Stranger things have happened in F1 than Fernando Alonso moving to Red Bull for 2014. Max Mosley sold the commercial rights of the sport for 110 years to Bernie Ecclestone for $300m, (that's less than $3m a year), we had Flavio Briatore faking an accident to get a win for his team, and Lewis Hamilton left McLaren to join Mercedes.
The much-reported talks between Fernando Alonso's manager and Red Bull at the Hungarian Grand Prix were surprising not because they represented a potential breach of faith with Ferrari. Ever since Alonso's spell at McLaren it's been quite clear that the team is ultimately there to serve Fernando not the other way round. And that's not a critical view. He doesn't become the best driver in the world by having genes that are caring and sharing - he is as good as he is by looking out for No.1.
No, what was surprising was that there was even a possibility that Fernando could move, everyone thought he was locked into Ferrari till the end of 2016. We previously had the mood music from Fernando that he would like to end his career at the Scuderia etc etc.
When Ferrari removed Kimi Raikkonen from their line-up a year early to make way for Fernando, it's unlikely that the Spaniard had an easy get-out. He was so glad to be leaving the fading Renault team and keen to be part of the outfit that had been World Champions in 2007 and almost clinched it in 2008. The performance related get-out clauses must have been part of the renegotiated contract that takes him to 2016, and forged out of the struggles he had in 2010 and 2011.
Christian Horner was certainly surprised that there was an opportunity to sign Fernando and revelled in being able to drop that fact into the conversation with the media - thus signalling to everyone that the talks with Fernando's manager had not really been about Carlos Sainz Junior.
Red Bull are very much Sebastian Vettel's team at the moment and it was significant that Seb has said publicly that he prefers Kimi to Fernando. But then again drivers will always prefer to have a slower team-mate than a faster one. Even the mighty Ayrton Senna wasn't immune. He vetoed the signing of Derek Warwick fearful that he might prove too competitive.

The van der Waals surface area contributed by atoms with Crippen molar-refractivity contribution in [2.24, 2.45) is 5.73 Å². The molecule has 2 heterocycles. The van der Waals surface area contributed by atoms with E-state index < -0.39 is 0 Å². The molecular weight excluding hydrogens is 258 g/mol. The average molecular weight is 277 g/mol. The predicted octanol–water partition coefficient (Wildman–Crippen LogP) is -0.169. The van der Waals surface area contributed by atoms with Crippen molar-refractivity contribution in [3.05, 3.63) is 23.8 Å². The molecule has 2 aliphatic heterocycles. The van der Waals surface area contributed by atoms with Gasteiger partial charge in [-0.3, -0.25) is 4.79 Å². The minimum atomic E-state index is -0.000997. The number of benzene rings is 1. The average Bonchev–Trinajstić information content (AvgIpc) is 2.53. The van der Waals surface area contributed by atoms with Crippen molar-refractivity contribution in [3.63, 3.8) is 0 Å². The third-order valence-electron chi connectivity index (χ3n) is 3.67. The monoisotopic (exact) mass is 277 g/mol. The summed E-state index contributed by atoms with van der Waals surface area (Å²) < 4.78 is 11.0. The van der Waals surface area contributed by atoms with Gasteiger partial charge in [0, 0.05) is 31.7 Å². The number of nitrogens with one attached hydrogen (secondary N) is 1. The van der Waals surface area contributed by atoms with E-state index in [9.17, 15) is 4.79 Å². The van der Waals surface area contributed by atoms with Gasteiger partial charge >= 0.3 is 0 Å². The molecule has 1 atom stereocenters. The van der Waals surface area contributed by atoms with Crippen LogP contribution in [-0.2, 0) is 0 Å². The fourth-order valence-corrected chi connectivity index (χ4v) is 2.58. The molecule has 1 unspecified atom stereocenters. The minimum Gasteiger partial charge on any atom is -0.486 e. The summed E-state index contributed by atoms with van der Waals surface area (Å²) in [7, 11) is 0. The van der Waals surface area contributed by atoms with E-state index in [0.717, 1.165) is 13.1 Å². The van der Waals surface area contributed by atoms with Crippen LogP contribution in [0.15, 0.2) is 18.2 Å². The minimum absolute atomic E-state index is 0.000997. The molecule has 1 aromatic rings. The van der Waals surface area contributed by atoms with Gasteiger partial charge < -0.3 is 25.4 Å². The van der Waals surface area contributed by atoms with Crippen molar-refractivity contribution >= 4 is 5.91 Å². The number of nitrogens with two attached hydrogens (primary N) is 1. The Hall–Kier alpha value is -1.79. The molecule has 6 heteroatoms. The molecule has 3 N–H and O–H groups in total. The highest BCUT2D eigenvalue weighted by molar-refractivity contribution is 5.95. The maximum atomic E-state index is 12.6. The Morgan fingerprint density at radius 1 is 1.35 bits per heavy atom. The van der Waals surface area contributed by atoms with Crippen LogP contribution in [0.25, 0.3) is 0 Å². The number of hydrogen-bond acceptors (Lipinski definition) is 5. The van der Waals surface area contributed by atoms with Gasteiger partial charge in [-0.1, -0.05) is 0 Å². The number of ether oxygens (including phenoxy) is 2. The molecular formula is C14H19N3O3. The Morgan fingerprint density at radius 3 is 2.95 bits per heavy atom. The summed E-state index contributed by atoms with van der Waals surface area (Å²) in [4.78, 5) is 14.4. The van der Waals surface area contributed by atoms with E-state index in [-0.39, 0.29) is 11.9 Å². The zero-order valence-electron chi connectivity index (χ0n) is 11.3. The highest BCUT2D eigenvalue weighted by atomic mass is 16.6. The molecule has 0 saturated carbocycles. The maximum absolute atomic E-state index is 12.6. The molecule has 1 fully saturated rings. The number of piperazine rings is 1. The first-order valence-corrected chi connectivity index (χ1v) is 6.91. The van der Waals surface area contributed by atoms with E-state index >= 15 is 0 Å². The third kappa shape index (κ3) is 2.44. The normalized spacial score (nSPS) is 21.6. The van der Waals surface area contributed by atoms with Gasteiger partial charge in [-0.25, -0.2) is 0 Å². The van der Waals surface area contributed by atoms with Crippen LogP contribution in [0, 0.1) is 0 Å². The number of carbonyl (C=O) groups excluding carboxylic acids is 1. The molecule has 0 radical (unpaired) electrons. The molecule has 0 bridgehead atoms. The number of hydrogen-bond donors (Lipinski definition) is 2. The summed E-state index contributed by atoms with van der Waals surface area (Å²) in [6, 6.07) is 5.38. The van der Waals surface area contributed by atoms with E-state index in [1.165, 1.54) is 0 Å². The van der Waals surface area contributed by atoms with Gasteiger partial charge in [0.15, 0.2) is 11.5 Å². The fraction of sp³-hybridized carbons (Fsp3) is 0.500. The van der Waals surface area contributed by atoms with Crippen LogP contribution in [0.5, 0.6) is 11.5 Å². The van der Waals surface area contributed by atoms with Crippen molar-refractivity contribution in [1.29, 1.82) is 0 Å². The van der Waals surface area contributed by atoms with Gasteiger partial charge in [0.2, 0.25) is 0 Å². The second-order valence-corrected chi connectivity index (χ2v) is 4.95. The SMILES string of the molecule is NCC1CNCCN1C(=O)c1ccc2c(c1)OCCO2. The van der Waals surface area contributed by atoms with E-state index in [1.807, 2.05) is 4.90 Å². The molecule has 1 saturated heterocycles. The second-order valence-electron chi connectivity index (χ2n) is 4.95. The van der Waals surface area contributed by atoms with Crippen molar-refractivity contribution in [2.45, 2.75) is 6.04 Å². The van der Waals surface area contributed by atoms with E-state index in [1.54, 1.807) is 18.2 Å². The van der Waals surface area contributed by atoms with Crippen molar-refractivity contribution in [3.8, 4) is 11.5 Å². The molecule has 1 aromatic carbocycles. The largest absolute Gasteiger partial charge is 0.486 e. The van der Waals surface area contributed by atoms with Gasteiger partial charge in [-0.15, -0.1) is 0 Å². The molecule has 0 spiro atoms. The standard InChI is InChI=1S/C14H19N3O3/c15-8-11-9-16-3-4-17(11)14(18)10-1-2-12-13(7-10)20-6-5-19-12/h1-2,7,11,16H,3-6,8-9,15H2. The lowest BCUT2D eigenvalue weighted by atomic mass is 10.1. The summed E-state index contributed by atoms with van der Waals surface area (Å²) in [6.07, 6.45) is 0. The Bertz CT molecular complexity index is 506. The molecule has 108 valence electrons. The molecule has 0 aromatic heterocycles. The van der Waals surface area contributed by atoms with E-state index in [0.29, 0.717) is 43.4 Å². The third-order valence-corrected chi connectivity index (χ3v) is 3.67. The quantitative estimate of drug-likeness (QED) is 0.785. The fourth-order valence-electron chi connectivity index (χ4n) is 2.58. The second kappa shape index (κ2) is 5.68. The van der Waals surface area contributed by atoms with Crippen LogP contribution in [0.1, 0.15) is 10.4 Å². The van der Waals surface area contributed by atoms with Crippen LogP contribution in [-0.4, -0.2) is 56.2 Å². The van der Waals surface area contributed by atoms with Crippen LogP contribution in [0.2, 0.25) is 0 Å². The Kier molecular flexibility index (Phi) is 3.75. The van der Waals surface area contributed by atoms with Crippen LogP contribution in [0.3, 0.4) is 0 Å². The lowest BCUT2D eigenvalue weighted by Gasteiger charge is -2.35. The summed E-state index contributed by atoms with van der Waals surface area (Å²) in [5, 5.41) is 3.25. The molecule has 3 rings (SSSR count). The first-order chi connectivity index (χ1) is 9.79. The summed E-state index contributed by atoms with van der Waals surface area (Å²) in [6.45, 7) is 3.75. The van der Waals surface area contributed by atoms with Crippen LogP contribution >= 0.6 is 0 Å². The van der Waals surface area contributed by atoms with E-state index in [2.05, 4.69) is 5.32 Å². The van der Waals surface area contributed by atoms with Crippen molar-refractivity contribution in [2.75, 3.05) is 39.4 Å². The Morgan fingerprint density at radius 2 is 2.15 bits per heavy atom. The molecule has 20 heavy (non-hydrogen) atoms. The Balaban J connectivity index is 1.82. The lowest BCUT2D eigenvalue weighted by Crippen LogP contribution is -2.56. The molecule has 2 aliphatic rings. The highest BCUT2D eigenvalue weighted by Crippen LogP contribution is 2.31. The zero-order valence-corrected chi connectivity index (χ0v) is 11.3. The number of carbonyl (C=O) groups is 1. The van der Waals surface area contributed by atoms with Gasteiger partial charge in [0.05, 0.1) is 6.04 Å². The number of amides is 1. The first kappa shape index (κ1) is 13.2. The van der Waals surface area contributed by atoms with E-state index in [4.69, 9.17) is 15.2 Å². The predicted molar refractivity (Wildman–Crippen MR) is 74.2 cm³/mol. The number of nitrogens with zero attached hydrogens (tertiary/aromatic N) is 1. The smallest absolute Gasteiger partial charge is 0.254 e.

On the face of it a Vettel + Raikkonen combination could work well, as could a Vettel + Ricciardo line-up, provided they have the fastest car. Up until now, with incremental change for the last few years Adrian Newey has been able to keep Red Bull at the front. In 2014 it might be a completely different story with the new turbo engines.
Right now we have the engine development locked down after many years of comparing V8 outputs, a limit on revs and power equalisation. That genie is out of the bottle in the new turbo era, 2014. Engine-builder Mercedes may well produce an engine unit that can easily eclipse anything that Newey might gain back by sophisticated aerodynamics.
What's more, McLaren have also been devoting themselves to 2014 glory and will be showing up as far tougher competitors. So Red Bull might not have the fastest car, or even the second fastest car, they might easily have the third fastest car.
Next year there is going to be a much bigger emphasis on energy recovery and what has been Red Bull's recurring Achilles heel over the past three seasons? It's KERS unit.
Faced with all these uncertainties, they have the opportunity of banking one absolute certainty. There is no better driver on the grid than Fernando Alonso. He has proven with Ferrari - especially last year - that he doesn't need the fastest car to win races. Investing in Fernando and creating an Alonso/Vettel line-up is the surest way of continuing the phenomenal success that the team have enjoyed over the last four years. Success is like a drug - the more you have, the more you want.
If Christian Horner is confident that he will be able to compete with the surge from Mercedes and its five technical directors next season then they will sign Raikkonen. If they are super confident they'll sign Ricciardo, but if they wanted to be rock solid certain that they've given themselves the best chance to retain the titles they will surely win again this year then they would go for Alonso.
Fernando doesn't need the money any more - at 32 he's running out of time and opportunities, not cash, so the negotiation needn't be held up by an extravagant salary demand. It is a possibility.
When Lewis moved to Mercedes last year nobody could quite believe it, given the relative lack of success from the Silver Arrows. Alonso to Red Bull is a far more comprehensible move and makes sense for both parties. And you can bet Fernando's mate Mark Webber - if he can't help Daniel Ricciardo into the team will welcome the chance of some even tougher competition for Seb.
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